- Category : Musician - Pianist
- Type : GP
- Profile : 6/2 - Role Model / Hermit
- Definition : Split - Small (51,57)
- Incarnation Cross : LAX Defiance 2
Mose John Allison, Jr. (born November 11, 1927) is an American jazz blues pianist and singer.
Allison was born in Tippo, Mississippi. He played piano in grammar school and trumpet in high school. He went to college at the University of Mississippi for a while, then enlisted in the U.S. Army for two years. Shortly after mustering out, he enrolled at Louisiana State University, from which he was graduated in 1952 with a BA in English with a minor in Philosophy. In 1956 he moved to New York City and launched his jazz career performing with artists such as Stan Getz, Gerry Mulligan, Al Cohn, Zoot Sims, and Phil Woods. His debut album, Back Country Suite, was issued on the Prestige label in 1957. He formed his own trio in 1958.
It was not until 1963 that his record label allowed him to release an album entirely of vocals. Entitled Mose Allison Sings, it was an inspired collection of songs that paid tribute to artists of the Mojo Triangle: Sonny Boy Williamson ("Eyesight to the Blind"), Jimmy Rogers ("That's All Right") and Willie Dixon ("The Seventh Son"). However, it was an original composition in the album that brought him the most attention, "Parchman Farm." For more than two decades, "Parchman Farm" was his most requested song. He dropped it from his playlist in the 1980s because some critics felt it was politically incorrect. Explained Allison to Nine-O-One Network Magazine: "I don't do the cotton sack songs much anymore. You go to the Mississippi Delta and there are no cotton sacks. It's all machines and chemicals."
His music has influenced many blues and rock artists, including Jimi Hendrix, The Rolling Stones, Tom Waits, The Yardbirds, John Mayall, J. J. Cale, The Who (who made "Young Man Blues" a staple of their live performances and used it to open their original Live at Leeds album), and Georgie Fame, who described him, at a concert at the Rose Theatre Kingston on 24 May 2013 as "more important than Bob Dylan". Blue Cheer also recorded a version of his song "Parchman Farm" on their debut album, as well as the band Cactus, featuring Carmine Appice and Tim Bogert in the very early seventies. The Yardbirds and The Misunderstood both recorded versions of his song "I'm Not Talking".
His song "Look Here" was covered by The Clash on their album Sandinista!. Leon Russell covered Allison's song "Smashed!" on his album Stop All That Jazz. Van Morrison released an album of his songs entitled Tell Me Something: The Songs of Mose Allison, and Elvis Costello recorded "Everybody's Cryin' Mercy" on his album Kojak Variety and "Your Mind Is On Vacation" on King of America (Bonus Tracks). Dani Klein of Belgian music act Vaya Con Dios recorded Mind on Vacation on the album Roots and Wings.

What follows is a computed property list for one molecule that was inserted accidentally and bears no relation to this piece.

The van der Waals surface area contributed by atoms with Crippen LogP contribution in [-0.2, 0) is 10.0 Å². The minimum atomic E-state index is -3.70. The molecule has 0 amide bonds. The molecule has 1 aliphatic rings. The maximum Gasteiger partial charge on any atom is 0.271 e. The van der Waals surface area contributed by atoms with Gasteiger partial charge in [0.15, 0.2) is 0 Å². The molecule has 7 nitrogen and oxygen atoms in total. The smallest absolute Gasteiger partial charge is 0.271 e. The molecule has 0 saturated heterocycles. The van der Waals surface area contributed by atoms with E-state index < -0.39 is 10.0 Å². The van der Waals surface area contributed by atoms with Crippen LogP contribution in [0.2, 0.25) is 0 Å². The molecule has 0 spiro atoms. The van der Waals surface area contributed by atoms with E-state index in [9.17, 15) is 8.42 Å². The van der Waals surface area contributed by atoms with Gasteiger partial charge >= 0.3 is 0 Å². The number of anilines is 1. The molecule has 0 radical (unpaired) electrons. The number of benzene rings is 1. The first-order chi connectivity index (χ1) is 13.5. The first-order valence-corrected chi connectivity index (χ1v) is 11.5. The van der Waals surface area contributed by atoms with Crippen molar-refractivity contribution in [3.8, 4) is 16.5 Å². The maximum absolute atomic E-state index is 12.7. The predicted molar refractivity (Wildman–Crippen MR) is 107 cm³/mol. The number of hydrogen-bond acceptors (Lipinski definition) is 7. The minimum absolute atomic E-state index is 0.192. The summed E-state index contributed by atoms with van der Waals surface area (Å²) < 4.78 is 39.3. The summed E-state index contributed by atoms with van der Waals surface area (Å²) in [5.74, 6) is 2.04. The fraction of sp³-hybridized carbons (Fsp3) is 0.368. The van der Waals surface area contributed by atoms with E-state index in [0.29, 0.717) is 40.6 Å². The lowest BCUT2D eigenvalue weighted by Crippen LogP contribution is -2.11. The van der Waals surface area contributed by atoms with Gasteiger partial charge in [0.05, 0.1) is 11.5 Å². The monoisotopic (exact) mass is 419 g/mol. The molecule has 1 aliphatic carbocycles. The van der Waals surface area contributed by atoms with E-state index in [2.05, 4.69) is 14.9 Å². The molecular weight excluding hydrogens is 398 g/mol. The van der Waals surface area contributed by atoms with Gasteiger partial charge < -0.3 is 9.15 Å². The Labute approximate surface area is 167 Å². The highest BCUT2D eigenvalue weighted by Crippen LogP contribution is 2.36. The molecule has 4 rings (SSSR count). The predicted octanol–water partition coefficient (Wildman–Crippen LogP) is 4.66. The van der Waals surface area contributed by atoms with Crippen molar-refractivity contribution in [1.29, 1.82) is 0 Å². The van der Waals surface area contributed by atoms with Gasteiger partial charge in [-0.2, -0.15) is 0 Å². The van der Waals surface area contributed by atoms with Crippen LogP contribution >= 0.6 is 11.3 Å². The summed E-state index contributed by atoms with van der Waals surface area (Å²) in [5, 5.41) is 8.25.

Frank Black of the Pixies claims that the song "Allison" from the album Bossanova is about Mose Allison. He also states this at the beginning of the video for the song. His song "Monsters of the Id" was recorded by Stan Ridgway on his 2004 album Snakebite: Blacktop Ballads And Fugitive Songs.
The film The Whole Nine Yards begins with Mose Allison's song "I Don't Worry About A Thing" during the opening credits. Americana singer-songwriter Greg Brown wrote and performed the song "Mose Allison Played Here" on his 1997 album, Slant 6 Mind.
Allison was inducted into the Long Island Music Hall of Fame in 2006.
Allison has stated over the past few years that he would not be recording any new albums, but as of March 1, 2010, his website declared that his "new album, 'The Way of the World,' arrives March 23, 2010, marking his return to the recording studio after a 12-year absence."
In 2012, Mose Allison was honored with a blues marker on the Mississippi Blues Trail in his hometown of Tippo, Mississippi.
On January 14, 2013, Allison was honored as a Jazz Master by the National Endowment for the Arts at a ceremony at Lincoln Center in New York. The NEA Jazz Masters Fellowship is the nation's highest honor in jazz.